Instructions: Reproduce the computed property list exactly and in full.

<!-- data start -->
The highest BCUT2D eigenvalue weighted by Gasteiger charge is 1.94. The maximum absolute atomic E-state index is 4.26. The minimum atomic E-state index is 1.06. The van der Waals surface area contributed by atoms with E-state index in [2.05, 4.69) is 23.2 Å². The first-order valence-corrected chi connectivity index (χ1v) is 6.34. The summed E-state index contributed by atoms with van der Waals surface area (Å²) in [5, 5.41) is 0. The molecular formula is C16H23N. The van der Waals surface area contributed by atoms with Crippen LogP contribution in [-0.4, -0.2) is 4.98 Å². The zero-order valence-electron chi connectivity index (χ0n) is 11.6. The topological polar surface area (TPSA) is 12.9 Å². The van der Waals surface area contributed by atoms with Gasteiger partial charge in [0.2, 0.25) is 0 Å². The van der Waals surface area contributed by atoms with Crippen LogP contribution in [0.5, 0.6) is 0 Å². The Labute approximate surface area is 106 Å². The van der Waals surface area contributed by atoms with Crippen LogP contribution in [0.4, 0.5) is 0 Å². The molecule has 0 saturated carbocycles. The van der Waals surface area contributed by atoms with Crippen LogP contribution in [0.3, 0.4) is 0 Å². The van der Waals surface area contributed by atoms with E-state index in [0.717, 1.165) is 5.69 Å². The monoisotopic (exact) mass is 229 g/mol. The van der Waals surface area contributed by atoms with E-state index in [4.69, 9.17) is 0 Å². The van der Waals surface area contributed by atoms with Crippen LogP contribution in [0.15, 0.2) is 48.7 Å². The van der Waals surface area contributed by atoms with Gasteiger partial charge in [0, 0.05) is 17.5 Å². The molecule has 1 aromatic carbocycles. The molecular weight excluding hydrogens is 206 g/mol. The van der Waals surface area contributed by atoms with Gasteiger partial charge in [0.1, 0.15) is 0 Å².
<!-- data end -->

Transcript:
The highest BCUT2D eigenvalue weighted by Gasteiger charge is 1.94. The maximum absolute atomic E-state index is 4.26. The minimum atomic E-state index is 1.06. The van der Waals surface area contributed by atoms with E-state index in [2.05, 4.69) is 23.2 Å². The first-order valence-corrected chi connectivity index (χ1v) is 6.34. The summed E-state index contributed by atoms with van der Waals surface area (Å²) in [5, 5.41) is 0. The molecular formula is C16H23N. The van der Waals surface area contributed by atoms with Crippen LogP contribution in [-0.4, -0.2) is 4.98 Å². The zero-order valence-electron chi connectivity index (χ0n) is 11.6. The topological polar surface area (TPSA) is 12.9 Å². The van der Waals surface area contributed by atoms with Gasteiger partial charge in [0.2, 0.25) is 0 Å². The van der Waals surface area contributed by atoms with Crippen LogP contribution in [0.5, 0.6) is 0 Å². The Labute approximate surface area is 106 Å². The van der Waals surface area contributed by atoms with Crippen LogP contribution in [0.4, 0.5) is 0 Å². The molecule has 0 saturated carbocycles. The van der Waals surface area contributed by atoms with Crippen LogP contribution in [0.3, 0.4) is 0 Å². The van der Waals surface area contributed by atoms with E-state index in [0.717, 1.165) is 5.69 Å². The monoisotopic (exact) mass is 229 g/mol. The van der Waals surface area contributed by atoms with E-state index in [4.69, 9.17) is 0 Å². The van der Waals surface area contributed by atoms with Crippen LogP contribution in [0.15, 0.2) is 48.7 Å². The van der Waals surface area contributed by atoms with Gasteiger partial charge in [0, 0.05) is 17.5 Å². The molecule has 1 aromatic carbocycles. The molecular weight excluding hydrogens is 206 g/mol. The van der Waals surface area contributed by atoms with Gasteiger partial charge in [0.1, 0.15) is 0 Å².